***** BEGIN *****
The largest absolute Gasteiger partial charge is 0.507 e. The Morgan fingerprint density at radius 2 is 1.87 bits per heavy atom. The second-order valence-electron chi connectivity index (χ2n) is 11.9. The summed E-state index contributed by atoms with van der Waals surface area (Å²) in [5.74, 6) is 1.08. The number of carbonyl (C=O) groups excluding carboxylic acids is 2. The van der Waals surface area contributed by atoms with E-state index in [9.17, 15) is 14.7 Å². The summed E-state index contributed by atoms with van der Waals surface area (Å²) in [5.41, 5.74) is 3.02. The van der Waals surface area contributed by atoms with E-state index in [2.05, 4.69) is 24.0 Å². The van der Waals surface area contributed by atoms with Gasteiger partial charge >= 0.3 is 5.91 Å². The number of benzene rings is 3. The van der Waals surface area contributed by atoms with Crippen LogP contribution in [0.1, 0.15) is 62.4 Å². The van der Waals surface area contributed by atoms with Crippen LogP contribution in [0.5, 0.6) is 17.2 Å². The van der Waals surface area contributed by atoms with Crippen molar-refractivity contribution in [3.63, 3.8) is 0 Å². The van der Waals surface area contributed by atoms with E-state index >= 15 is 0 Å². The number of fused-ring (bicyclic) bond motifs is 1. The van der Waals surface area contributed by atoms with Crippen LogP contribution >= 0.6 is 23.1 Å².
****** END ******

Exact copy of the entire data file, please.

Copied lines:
The largest absolute Gasteiger partial charge is 0.507 e. The Morgan fingerprint density at radius 2 is 1.87 bits per heavy atom. The second-order valence-electron chi connectivity index (χ2n) is 11.9. The summed E-state index contributed by atoms with van der Waals surface area (Å²) in [5.74, 6) is 1.08. The number of carbonyl (C=O) groups excluding carboxylic acids is 2. The van der Waals surface area contributed by atoms with E-state index in [9.17, 15) is 14.7 Å². The summed E-state index contributed by atoms with van der Waals surface area (Å²) in [5.41, 5.74) is 3.02. The van der Waals surface area contributed by atoms with E-state index in [2.05, 4.69) is 24.0 Å². The van der Waals surface area contributed by atoms with Gasteiger partial charge >= 0.3 is 5.91 Å². The number of benzene rings is 3. The van der Waals surface area contributed by atoms with Crippen LogP contribution in [0.1, 0.15) is 62.4 Å². The van der Waals surface area contributed by atoms with Crippen LogP contribution in [0.5, 0.6) is 17.2 Å². The van der Waals surface area contributed by atoms with Crippen molar-refractivity contribution in [3.63, 3.8) is 0 Å². The van der Waals surface area contributed by atoms with E-state index >= 15 is 0 Å². The number of fused-ring (bicyclic) bond motifs is 1. The van der Waals surface area contributed by atoms with Crippen LogP contribution >= 0.6 is 23.1 Å².